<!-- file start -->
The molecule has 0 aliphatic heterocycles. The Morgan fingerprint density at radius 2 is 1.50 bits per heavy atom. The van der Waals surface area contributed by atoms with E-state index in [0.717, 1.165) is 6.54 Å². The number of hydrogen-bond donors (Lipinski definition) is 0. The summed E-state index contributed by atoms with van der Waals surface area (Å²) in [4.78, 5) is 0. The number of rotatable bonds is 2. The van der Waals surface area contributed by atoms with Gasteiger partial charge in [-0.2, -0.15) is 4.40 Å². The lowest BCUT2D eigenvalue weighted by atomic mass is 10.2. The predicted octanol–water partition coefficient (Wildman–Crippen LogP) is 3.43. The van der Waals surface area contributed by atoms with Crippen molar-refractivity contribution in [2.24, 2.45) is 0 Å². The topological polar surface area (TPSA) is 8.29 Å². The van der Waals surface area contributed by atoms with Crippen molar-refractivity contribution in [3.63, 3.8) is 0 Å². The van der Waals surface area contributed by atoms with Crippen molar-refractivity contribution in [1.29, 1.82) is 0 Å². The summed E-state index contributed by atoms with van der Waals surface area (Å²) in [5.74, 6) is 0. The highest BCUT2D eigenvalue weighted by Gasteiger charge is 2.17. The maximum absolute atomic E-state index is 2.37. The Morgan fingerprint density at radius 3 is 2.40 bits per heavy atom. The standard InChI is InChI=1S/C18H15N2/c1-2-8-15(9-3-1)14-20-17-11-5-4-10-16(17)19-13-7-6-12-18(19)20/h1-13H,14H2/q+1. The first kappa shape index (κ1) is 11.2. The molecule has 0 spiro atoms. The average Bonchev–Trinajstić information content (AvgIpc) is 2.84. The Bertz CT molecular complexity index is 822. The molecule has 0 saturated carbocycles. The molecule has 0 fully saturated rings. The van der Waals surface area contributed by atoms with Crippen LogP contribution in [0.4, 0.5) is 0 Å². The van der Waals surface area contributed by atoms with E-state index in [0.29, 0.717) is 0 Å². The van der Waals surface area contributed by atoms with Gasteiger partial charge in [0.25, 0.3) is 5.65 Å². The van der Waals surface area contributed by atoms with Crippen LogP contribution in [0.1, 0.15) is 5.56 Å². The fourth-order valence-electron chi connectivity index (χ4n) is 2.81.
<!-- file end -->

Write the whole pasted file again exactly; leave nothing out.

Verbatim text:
The molecule has 0 aliphatic heterocycles. The Morgan fingerprint density at radius 2 is 1.50 bits per heavy atom. The van der Waals surface area contributed by atoms with E-state index in [0.717, 1.165) is 6.54 Å². The number of hydrogen-bond donors (Lipinski definition) is 0. The summed E-state index contributed by atoms with van der Waals surface area (Å²) in [4.78, 5) is 0. The number of rotatable bonds is 2. The van der Waals surface area contributed by atoms with Gasteiger partial charge in [-0.2, -0.15) is 4.40 Å². The lowest BCUT2D eigenvalue weighted by atomic mass is 10.2. The predicted octanol–water partition coefficient (Wildman–Crippen LogP) is 3.43. The van der Waals surface area contributed by atoms with Crippen molar-refractivity contribution in [2.24, 2.45) is 0 Å². The topological polar surface area (TPSA) is 8.29 Å². The van der Waals surface area contributed by atoms with Crippen molar-refractivity contribution in [3.63, 3.8) is 0 Å². The van der Waals surface area contributed by atoms with Crippen molar-refractivity contribution in [1.29, 1.82) is 0 Å². The summed E-state index contributed by atoms with van der Waals surface area (Å²) in [5.74, 6) is 0. The highest BCUT2D eigenvalue weighted by Gasteiger charge is 2.17. The maximum absolute atomic E-state index is 2.37. The Morgan fingerprint density at radius 3 is 2.40 bits per heavy atom. The standard InChI is InChI=1S/C18H15N2/c1-2-8-15(9-3-1)14-20-17-11-5-4-10-16(17)19-13-7-6-12-18(19)20/h1-13H,14H2/q+1. The first kappa shape index (κ1) is 11.2. The molecule has 0 spiro atoms. The average Bonchev–Trinajstić information content (AvgIpc) is 2.84. The Bertz CT molecular complexity index is 822. The molecule has 0 saturated carbocycles. The molecule has 0 fully saturated rings. The van der Waals surface area contributed by atoms with Crippen LogP contribution in [0.4, 0.5) is 0 Å². The van der Waals surface area contributed by atoms with E-state index in [0.29, 0.717) is 0 Å². The van der Waals surface area contributed by atoms with Gasteiger partial charge in [0.25, 0.3) is 5.65 Å². The van der Waals surface area contributed by atoms with Crippen LogP contribution in [0.1, 0.15) is 5.56 Å². The fourth-order valence-electron chi connectivity index (χ4n) is 2.81.